I may be a science student, but every once in a while I find myself itching to do a tarot card reading. I’m sure my colleagues would consider this habit highly irrational, but I find some value in it, though maybe not for the same reasons other readers draw them.
I was introduced to tarot by my stepmother, a very wise, fiercely intelligent lady who’s absolutely brilliant at card readings. I attribute most of her skill to her ability to read people quickly and accurately (by their words, actions, body language). I think she also deduces their current or past problems as well as ways to improve their lives prior to and during the reading. As I understand it, the cards are a means to draw attention to these elements, discuss them, and give advice without appearing too much like Sherlock.
I have only a fraction of my stepmother’s people-reading ability, so I mostly draw cards for myself. If there’s any part of me that actually buys into the magical thinking involved in the tarot, I would most likely accept the power of symbols to represent complex aspects of humanity. I’m no psychologist, but I do think that when many people attach meanings to the same symbol or symbolic image, as with tarot, such symbols can become quite powerful. Consider, for example, the Grim Reaper as Death, or the dove as a symbol of peace, mercy, or forgiveness.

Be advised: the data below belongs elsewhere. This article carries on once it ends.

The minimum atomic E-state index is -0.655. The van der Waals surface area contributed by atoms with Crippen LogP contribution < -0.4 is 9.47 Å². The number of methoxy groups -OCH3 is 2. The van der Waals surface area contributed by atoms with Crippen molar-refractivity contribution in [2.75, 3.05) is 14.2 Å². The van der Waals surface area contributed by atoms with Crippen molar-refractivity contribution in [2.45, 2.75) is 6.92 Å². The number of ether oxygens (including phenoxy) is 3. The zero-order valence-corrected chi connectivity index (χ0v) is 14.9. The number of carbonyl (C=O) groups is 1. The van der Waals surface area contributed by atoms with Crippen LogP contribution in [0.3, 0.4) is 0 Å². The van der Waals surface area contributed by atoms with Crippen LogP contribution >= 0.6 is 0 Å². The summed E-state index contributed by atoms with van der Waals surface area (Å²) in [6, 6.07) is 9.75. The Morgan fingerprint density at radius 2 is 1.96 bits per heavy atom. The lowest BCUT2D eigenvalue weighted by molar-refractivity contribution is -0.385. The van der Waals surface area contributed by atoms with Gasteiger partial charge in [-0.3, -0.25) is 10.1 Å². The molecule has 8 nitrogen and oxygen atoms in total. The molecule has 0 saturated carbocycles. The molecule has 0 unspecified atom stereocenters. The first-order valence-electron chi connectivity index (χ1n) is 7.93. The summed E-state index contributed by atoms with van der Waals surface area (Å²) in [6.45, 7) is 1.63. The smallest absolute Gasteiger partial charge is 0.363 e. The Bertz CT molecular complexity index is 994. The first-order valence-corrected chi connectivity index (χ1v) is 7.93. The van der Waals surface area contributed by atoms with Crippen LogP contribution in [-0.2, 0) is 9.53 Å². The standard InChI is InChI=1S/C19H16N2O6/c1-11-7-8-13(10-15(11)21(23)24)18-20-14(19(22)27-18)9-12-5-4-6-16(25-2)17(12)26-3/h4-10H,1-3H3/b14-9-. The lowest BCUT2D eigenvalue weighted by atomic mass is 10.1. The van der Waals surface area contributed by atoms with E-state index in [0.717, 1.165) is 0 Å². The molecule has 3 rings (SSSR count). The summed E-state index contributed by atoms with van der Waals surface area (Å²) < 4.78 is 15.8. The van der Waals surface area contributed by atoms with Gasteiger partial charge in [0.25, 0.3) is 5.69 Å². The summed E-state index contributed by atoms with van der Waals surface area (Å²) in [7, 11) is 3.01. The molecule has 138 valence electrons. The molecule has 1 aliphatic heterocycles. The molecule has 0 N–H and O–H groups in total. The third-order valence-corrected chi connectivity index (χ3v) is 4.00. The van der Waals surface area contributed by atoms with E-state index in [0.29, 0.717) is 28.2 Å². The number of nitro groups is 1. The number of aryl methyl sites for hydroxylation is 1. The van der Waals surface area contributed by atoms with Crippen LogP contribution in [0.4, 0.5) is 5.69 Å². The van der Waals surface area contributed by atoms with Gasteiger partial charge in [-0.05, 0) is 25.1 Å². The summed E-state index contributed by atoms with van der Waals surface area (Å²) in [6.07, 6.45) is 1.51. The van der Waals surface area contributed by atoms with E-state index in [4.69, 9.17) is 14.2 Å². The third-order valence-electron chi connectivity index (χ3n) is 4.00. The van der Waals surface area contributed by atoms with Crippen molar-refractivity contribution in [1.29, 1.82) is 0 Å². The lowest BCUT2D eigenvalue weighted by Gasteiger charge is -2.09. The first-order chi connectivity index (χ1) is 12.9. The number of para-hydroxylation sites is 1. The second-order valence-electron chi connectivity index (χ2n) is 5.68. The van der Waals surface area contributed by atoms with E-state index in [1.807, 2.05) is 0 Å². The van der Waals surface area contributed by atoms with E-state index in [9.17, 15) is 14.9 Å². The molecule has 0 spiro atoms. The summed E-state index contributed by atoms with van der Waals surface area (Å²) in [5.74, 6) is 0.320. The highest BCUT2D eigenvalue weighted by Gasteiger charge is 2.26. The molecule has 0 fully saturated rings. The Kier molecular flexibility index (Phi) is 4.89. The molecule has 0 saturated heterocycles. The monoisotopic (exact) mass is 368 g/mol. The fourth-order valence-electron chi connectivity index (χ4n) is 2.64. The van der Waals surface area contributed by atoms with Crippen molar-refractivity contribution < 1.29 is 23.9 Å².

When I see these symbols, I think I connect to some bit of humanity that I intrinsically understand before I can explain it with words. So when I see symbols in tarot cards, I think the same idea follows. I have a question about my life in mind before I start, and the symbols connect back to that. There’s a common rule to tarot that no readings are necessarily wrong. Perhaps this is a justification for the more confusing readings or poorly shuffled decks, but I’d like to think that it’s more likely due to the generally good (and usually a bit vague) advice present on most cards. It can’t hurt to try to improve some area of your life, after all.
Even with the use of a card meaning website or book, I still think that whatever comes to mind when I first turn over a card is probably the most useful interpretation. I feel like the cards kickstart part of my brain that maybe has been muffled by other noise or problems — it’s like another way to motivate myself to address my personal problems and visually keep them in mind for a while.
And who knows? Maybe in the future neurologists and psychologists will map the neurons of the brain engaged by tarot and symbol-reading, and there will be a rational explanation for liking it after all.
(Oh, and these cards? Welcome to Night Vale tarot deck, designed by Hannah Holloway.)